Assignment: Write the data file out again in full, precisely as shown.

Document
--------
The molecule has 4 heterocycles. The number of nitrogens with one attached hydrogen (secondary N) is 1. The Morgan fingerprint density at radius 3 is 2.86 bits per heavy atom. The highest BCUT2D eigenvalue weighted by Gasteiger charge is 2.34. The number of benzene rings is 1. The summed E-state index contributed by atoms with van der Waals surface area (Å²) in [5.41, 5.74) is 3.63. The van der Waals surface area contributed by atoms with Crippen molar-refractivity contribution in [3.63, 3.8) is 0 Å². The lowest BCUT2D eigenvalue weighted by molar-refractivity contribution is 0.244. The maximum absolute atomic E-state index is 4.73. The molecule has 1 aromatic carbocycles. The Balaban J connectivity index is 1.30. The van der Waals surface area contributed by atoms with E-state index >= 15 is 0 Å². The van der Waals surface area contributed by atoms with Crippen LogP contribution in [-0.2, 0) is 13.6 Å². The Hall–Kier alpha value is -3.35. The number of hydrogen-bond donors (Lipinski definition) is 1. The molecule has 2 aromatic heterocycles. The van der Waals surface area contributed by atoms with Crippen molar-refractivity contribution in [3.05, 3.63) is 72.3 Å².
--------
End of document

The molecule has 4 heterocycles. The number of nitrogens with one attached hydrogen (secondary N) is 1. The Morgan fingerprint density at radius 3 is 2.86 bits per heavy atom. The highest BCUT2D eigenvalue weighted by Gasteiger charge is 2.34. The number of benzene rings is 1. The summed E-state index contributed by atoms with van der Waals surface area (Å²) in [5.41, 5.74) is 3.63. The van der Waals surface area contributed by atoms with Crippen molar-refractivity contribution in [3.63, 3.8) is 0 Å². The lowest BCUT2D eigenvalue weighted by molar-refractivity contribution is 0.244. The maximum absolute atomic E-state index is 4.73. The molecule has 1 aromatic carbocycles. The Balaban J connectivity index is 1.30. The van der Waals surface area contributed by atoms with E-state index >= 15 is 0 Å². The van der Waals surface area contributed by atoms with Crippen LogP contribution in [-0.2, 0) is 13.6 Å². The Hall–Kier alpha value is -3.35. The number of hydrogen-bond donors (Lipinski definition) is 1. The molecule has 2 aromatic heterocycles. The van der Waals surface area contributed by atoms with Crippen molar-refractivity contribution in [3.05, 3.63) is 72.3 Å².